Monday, March 17, 2008

Get Your Bank to Drop Your Mortgage Interest Rate In Three Easy Steps

Author: Nick
Category: Money
Topics: ,

1 - you must be at least this stupid to ride this government bailout

So you’re sitting in your home that you purchased sometime in the last few years, reading news of economic woes and various proposed bail-out plans for stupid homebuyers who bit off more than they could chew in the housing market, and you’re thinking, “Man, why couldn’t I have been stupid with my money too!”

I’ve been thinking that a lot lately myself. Sure, I can afford my mortgage payment, I have a hefty emergency fund and growing retirement savings, and things look pretty nice. But you know what? If my fixed-rate loan were at 5% instead of the 6% I’m paying now, I’d have a good bit of extra money each month I could devote to my ceramic rooster collection. The trouble is:

  • I pay all of my bills, including my mortgage, on time and in full every month.
  • My credit rating is awesome. Seriously, I can make women faint just by telling them my credit score. Some men too.
  • No bank in their right mind is just going to give me a free interest rate drop just because I want it, especially since it looks like I’ll have no problem paying my mortgage forever.

Sure, I could refinance, but rates are not yet (and probably won’t be) at the point where I’d break even unless I were committed to staying in my current residence for a decade or so, which I’m not.

There are other ways I could convince my bank to drop my interest rate. For example, I could stop paying my mortgage for a couple of months. Then I bet I’d get a call from my lender asking if there’s anything they could do to help encourage me to start sending them thousands of dollars again. “Of course! Just drop my interest rate by 1% so I can afford my payments again.” And depending on how desperate my lender would be to keep my mortgage checks coming in, they might just agree. Think it’s not possible? There has been more than one instance of people getting free interest rate drops for doing just that.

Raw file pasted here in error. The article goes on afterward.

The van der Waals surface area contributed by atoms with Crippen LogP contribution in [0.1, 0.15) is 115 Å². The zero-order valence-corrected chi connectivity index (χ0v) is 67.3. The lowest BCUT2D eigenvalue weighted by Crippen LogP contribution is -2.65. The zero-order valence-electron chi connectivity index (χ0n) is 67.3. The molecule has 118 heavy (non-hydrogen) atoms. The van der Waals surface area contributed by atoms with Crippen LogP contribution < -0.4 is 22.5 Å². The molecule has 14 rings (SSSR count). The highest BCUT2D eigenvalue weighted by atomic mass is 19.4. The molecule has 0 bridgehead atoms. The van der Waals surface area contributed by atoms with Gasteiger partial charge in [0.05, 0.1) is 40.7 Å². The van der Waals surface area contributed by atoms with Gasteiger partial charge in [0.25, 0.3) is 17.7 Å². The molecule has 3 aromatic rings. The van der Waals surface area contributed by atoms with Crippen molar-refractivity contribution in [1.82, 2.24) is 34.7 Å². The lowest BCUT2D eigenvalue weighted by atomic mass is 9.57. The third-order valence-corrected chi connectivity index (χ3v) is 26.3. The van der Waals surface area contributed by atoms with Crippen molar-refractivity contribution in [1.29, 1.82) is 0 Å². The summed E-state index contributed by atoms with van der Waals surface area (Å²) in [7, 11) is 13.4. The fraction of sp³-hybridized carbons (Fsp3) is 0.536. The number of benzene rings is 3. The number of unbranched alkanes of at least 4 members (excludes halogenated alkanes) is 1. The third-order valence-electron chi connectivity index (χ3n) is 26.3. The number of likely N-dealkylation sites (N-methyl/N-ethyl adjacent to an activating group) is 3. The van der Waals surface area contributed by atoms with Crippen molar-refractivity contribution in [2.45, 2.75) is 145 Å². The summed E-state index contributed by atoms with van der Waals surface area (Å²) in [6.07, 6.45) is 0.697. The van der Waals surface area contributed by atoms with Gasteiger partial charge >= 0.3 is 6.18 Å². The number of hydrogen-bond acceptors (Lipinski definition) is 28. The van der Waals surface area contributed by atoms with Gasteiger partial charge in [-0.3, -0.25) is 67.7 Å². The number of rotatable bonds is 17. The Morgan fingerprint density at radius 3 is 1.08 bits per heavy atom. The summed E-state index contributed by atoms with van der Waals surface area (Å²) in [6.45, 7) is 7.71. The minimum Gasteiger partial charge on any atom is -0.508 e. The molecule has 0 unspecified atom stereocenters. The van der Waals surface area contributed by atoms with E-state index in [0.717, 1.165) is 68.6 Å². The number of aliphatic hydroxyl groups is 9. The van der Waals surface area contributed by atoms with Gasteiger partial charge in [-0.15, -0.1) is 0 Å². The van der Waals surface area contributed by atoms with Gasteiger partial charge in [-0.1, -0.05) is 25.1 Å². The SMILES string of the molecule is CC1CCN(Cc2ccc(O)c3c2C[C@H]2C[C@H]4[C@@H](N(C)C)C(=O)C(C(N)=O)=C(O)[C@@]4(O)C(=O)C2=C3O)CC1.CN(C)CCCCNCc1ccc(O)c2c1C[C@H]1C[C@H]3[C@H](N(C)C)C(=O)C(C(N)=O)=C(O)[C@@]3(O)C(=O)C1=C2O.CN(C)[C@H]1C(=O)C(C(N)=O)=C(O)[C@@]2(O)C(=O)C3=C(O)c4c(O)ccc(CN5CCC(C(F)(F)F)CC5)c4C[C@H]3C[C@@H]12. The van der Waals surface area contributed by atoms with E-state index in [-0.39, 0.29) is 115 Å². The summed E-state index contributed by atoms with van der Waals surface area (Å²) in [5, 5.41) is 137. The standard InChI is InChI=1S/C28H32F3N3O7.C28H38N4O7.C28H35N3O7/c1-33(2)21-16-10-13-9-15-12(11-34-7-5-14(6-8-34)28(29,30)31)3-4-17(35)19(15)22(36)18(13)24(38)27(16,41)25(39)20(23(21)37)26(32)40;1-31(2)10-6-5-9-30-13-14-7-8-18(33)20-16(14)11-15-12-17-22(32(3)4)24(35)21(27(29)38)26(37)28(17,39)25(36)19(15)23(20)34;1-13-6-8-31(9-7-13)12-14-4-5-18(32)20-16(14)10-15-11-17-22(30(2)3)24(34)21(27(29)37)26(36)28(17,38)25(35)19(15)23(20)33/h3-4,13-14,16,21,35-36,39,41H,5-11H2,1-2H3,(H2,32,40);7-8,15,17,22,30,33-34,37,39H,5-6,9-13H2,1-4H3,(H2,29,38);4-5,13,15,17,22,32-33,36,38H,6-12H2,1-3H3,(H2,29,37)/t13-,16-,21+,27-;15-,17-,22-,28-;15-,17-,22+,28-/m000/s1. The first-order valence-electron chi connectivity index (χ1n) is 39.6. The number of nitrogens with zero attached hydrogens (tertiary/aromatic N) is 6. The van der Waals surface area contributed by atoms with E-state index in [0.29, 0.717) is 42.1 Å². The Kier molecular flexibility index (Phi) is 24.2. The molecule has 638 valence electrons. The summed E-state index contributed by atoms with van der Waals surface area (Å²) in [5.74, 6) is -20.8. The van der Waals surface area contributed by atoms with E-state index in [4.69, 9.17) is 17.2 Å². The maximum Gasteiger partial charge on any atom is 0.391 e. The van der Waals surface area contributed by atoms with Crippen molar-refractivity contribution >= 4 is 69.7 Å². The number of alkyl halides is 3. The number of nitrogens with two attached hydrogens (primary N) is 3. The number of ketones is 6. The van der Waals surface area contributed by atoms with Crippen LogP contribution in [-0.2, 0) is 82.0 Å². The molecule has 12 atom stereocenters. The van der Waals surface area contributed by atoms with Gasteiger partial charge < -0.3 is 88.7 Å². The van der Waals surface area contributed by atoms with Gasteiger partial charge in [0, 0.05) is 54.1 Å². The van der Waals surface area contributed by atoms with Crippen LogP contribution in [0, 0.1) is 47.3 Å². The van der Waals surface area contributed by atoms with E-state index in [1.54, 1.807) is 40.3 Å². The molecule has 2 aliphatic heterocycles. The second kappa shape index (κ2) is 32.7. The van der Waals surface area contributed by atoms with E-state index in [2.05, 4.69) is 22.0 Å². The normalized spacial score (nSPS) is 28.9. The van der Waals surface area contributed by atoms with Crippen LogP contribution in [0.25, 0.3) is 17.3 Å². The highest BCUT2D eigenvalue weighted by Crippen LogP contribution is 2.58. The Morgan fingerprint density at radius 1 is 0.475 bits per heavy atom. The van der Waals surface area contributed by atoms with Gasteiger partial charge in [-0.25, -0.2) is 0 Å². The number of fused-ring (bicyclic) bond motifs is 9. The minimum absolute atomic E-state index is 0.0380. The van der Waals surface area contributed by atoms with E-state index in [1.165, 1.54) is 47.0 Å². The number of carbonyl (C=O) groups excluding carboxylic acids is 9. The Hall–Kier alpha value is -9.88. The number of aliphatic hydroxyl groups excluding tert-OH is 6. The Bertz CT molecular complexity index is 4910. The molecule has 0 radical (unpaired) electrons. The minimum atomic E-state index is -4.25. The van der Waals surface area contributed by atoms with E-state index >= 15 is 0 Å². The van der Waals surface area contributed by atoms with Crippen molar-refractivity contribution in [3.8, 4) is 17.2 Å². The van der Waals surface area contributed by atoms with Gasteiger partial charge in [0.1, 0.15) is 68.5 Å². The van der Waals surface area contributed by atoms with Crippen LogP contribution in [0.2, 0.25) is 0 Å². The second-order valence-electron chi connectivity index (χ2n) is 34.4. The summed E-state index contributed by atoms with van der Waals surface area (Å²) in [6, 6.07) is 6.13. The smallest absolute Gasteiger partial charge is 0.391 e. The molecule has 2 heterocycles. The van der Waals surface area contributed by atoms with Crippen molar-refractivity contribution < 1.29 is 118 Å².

Of course, if I stopped paying my mortgage for 60 or 90 days, I risk plunging my creditworthiness into an unforgiving abyss, and there’s no guarantee the bank would even agree to drop my rate. Still, wouldn’t it be worth a 200-point credit score drop for a few years to save myself $250 or more each month for as long as I owned my home? Some might say yes, and if this scheme were a sure thing, I’d gladly trade score for cash.

But is there another way to frighten your lender into giving you a break on your interest rate? What if you made them think you were going to stop paying your mortgage without actually doing it? I guess you could simply call up your bank and say, “Drop my interest rate or I’ll stop paying next month” to which your bank would likely reply “To reach someone who thinks you actually have the balls to do that, press 1. Otherwise, stay on the line while our call center employees laugh at you while you’re on hold.”

Someone who has a strong credit history saying that they’re willing to throw it all away probably won’t scare a bank into a free rate drop. But what if you gave the bank some evidence that you might really stop your payments? Say, for example, you loaded up on credit cards, maxed them out as much as you could, and then went to your lender asking for help. If your bank sees that you’re charging a bunch of credit cards left and right, they might be more willing to buy into your threats of defaulting on your mortgage.